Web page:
Adding Our First Endpoint


Creating directories, installing dependencies, adding our project files to git, even setting up TypeScript... all necessary, but all really rather dull.

Far more interesting is the act of creating a server, putting it "online", sending in requests, and seeing responses.

There's very little we truly need to do to get a Koa JSON API online. Here goes:

mkdir src
touch src/server.ts

Into our src/server.ts file, we will add the following contents:

import Koa from "koa";
import bodyParser from "koa-bodyparser";
import cors from "koa2-cors";
import logger from "koa-logger";

const app = new Koa();

const PORT = process.env.PORT || 7654;

app.use(bodyParser());
app.use(
  cors({
    origin: "*"
  })
);
app.use(logger());

const server = app
  .listen(PORT, async () => {
    console.log(`Server listening on port: ${PORT}`);
  })
  .on("error", err => {
    console.error(err);
  });

export default server;

We'll cover each of these steps in more detail in the video.

That's just a touch beyond the bare bones. We don't need the bodyParser, cors, or logger middleware to bring our server online. But they are all very useful in any real project, so we're going to include them right from the get-go.

At this stage we can bring our server online:

npm run start

> koa-ts-tutorial@1.0.0 start /home/chris/Development/koa-ts-tutorial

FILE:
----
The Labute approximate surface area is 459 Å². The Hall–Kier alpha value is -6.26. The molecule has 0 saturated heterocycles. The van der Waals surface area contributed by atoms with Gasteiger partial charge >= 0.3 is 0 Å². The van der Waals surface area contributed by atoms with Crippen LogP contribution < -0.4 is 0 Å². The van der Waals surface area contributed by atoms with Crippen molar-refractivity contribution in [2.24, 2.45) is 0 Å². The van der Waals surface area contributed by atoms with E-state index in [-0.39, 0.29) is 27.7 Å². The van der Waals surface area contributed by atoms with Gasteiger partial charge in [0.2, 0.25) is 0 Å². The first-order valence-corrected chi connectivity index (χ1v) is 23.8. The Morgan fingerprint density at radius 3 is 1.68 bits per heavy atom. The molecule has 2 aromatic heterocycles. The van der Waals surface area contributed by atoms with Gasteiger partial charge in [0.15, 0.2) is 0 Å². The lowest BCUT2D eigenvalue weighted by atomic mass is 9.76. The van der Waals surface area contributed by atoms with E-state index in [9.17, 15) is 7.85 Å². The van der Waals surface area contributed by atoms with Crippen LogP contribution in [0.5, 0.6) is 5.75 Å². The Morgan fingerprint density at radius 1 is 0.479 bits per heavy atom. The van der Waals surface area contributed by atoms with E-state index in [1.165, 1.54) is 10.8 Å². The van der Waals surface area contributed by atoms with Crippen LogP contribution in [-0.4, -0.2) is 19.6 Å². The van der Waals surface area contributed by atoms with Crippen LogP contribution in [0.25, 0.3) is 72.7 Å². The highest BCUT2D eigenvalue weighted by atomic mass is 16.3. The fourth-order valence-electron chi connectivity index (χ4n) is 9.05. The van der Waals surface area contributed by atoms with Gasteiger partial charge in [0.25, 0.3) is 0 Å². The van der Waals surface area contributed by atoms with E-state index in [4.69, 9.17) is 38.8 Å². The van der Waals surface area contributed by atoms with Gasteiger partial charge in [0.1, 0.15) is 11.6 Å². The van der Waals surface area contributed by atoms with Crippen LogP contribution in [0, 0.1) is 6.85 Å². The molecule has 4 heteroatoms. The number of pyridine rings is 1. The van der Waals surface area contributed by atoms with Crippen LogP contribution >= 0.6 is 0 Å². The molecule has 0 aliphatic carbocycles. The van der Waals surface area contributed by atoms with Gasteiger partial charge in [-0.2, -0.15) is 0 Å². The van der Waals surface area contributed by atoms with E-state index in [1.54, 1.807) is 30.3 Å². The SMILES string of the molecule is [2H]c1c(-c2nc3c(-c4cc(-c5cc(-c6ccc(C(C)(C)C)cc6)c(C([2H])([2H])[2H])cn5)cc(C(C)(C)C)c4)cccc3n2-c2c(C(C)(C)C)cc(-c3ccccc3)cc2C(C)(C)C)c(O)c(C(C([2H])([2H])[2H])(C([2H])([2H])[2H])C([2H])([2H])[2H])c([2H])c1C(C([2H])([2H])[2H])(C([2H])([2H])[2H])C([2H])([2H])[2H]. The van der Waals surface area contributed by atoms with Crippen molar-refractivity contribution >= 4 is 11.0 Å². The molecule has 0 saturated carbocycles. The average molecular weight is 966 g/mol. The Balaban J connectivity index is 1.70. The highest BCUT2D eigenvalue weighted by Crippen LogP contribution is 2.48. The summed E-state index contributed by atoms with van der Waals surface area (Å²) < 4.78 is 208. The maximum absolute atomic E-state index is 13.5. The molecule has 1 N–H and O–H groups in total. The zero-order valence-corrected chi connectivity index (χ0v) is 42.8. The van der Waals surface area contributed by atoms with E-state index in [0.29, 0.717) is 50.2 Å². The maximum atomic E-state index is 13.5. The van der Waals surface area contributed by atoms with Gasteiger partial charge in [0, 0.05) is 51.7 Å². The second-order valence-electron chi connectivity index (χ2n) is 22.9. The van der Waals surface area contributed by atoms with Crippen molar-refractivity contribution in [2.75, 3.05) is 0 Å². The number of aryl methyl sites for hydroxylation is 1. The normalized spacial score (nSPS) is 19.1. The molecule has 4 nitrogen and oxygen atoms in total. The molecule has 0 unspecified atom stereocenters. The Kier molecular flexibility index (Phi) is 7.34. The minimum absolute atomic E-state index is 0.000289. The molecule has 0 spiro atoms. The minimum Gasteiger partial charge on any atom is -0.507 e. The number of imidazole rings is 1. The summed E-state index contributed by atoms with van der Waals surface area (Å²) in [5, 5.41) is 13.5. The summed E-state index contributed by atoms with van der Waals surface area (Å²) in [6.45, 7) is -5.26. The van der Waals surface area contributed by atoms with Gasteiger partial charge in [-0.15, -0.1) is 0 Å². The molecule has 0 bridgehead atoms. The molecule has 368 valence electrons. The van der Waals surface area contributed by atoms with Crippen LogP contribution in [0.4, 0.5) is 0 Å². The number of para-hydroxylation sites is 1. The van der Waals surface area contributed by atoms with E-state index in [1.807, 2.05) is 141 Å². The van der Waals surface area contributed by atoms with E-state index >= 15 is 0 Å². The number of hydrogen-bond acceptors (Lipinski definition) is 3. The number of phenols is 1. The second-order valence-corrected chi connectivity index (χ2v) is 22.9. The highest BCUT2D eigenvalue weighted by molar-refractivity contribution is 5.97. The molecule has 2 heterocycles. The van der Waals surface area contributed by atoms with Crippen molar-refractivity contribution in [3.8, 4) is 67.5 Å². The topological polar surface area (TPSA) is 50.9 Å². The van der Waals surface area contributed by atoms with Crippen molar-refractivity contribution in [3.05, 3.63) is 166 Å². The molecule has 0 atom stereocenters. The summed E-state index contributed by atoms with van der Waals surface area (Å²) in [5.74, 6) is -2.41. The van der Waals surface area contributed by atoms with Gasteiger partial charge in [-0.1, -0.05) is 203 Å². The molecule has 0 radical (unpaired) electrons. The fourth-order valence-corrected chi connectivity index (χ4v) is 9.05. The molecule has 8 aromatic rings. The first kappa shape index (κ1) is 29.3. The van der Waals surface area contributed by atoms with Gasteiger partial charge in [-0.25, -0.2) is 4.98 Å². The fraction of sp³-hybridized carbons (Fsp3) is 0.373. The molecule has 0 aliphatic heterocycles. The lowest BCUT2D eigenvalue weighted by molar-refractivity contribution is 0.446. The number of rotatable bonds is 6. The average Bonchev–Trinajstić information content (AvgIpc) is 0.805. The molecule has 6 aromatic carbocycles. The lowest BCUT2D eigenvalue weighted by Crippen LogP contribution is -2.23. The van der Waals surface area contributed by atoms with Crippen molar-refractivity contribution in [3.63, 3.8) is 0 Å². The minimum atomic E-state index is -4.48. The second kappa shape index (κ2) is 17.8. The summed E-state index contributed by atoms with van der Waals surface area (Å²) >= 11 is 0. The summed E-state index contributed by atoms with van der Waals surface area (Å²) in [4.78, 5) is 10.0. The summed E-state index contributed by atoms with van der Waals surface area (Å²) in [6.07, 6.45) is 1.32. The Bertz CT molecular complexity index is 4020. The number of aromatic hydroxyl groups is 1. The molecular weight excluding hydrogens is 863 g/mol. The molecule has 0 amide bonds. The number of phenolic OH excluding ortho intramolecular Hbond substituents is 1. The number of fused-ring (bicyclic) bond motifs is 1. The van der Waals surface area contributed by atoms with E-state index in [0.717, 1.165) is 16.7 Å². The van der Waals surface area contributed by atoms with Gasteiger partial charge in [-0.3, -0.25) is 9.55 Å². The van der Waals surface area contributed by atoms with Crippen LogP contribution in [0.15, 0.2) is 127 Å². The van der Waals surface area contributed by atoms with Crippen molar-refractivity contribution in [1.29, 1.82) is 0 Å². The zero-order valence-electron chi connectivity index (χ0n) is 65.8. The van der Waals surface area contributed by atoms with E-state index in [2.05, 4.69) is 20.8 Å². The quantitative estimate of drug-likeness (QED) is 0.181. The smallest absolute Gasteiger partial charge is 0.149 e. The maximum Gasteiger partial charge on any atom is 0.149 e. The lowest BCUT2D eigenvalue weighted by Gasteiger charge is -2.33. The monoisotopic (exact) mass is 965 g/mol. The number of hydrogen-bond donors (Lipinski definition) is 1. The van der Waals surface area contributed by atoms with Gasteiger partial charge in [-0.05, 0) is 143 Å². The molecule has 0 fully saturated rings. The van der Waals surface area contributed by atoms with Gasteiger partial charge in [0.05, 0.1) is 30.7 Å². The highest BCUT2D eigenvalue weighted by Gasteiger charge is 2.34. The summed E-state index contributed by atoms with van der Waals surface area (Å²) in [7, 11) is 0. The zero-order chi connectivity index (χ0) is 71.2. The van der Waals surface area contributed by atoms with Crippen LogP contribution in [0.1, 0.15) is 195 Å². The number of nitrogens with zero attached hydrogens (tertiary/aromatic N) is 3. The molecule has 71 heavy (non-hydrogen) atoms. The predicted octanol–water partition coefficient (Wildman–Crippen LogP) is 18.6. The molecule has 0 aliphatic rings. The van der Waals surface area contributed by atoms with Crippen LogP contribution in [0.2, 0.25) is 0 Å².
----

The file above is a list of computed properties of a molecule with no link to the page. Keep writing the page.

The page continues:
> ts-node-dev src/server.ts

Using ts-node version 3.3.0, typescript version 3.5.3
Server listening on port: 7654

Great!

But... it doesn't do very much, does it?

Adding Our First Route

To demonstrate something quickly, we will add a route inside the server.ts file. As we advance through this tutorial, we will cover extracting this kind of thing out into its own file. But for now, simplicity is easiest.

import Koa from "koa";
import bodyParser from "koa-bodyparser";
import cors from "koa2-cors";
import logger from "koa-logger";

const app = new Koa();

const PORT = process.env.PORT || 7654;

app.use(bodyParser());
app.use(
  cors({
    origin: "*"
  })
);
app.use(logger());

// NEW STUFF BELOW
import Router from "koa-router";
const router = new Router();

router.get(`/`, async (ctx) => {
  try {
    ctx.body = {
      status: "success",
    };
  } catch (err) {
    console.error(err);
  }
});

app.use(router.routes());
// NEW STUFF ABOVE

const server = app
  .listen(PORT, async () => {
    console.log(`Server listening on port: ${PORT}`);
  })
  .on("error", err => {
    console.error(err);
  });

export default server;

Alright, we're having a good time.

Due to ts-node-dev handling our TypeScript (re)compilation and helpfully restarting our server for us auto-magically (see package.json's scripts.start for why that works), our server should have automatically restarted and we can send in a GET request to 0.0.0.0:7654/ and see a 200 / happy response:

{
    "status": "success"
}

If that isn't blowing your socks off, then I feel sad for you.

Remember back to the late 1990's (if you're old enough), or the early to mid 2000's. Code was often procedural. Everything in one file. Why use more than a single file though? Got to preserve those precious inodes.

Well, I hate everything in one file. Beyond about 20 lines my brain just says... nope!

Let's tidy up our house in the very next video.

Episodes

# Title Duration
1 Project Setup 04:01
2 Configuring TypeScript 02:07
3 Adding Our First Endpoint 05:36
4 Extracting Routes and Config 02:49
5 Adding TypeScript Type Definitions 04:22
6 Testing with Jest 03:16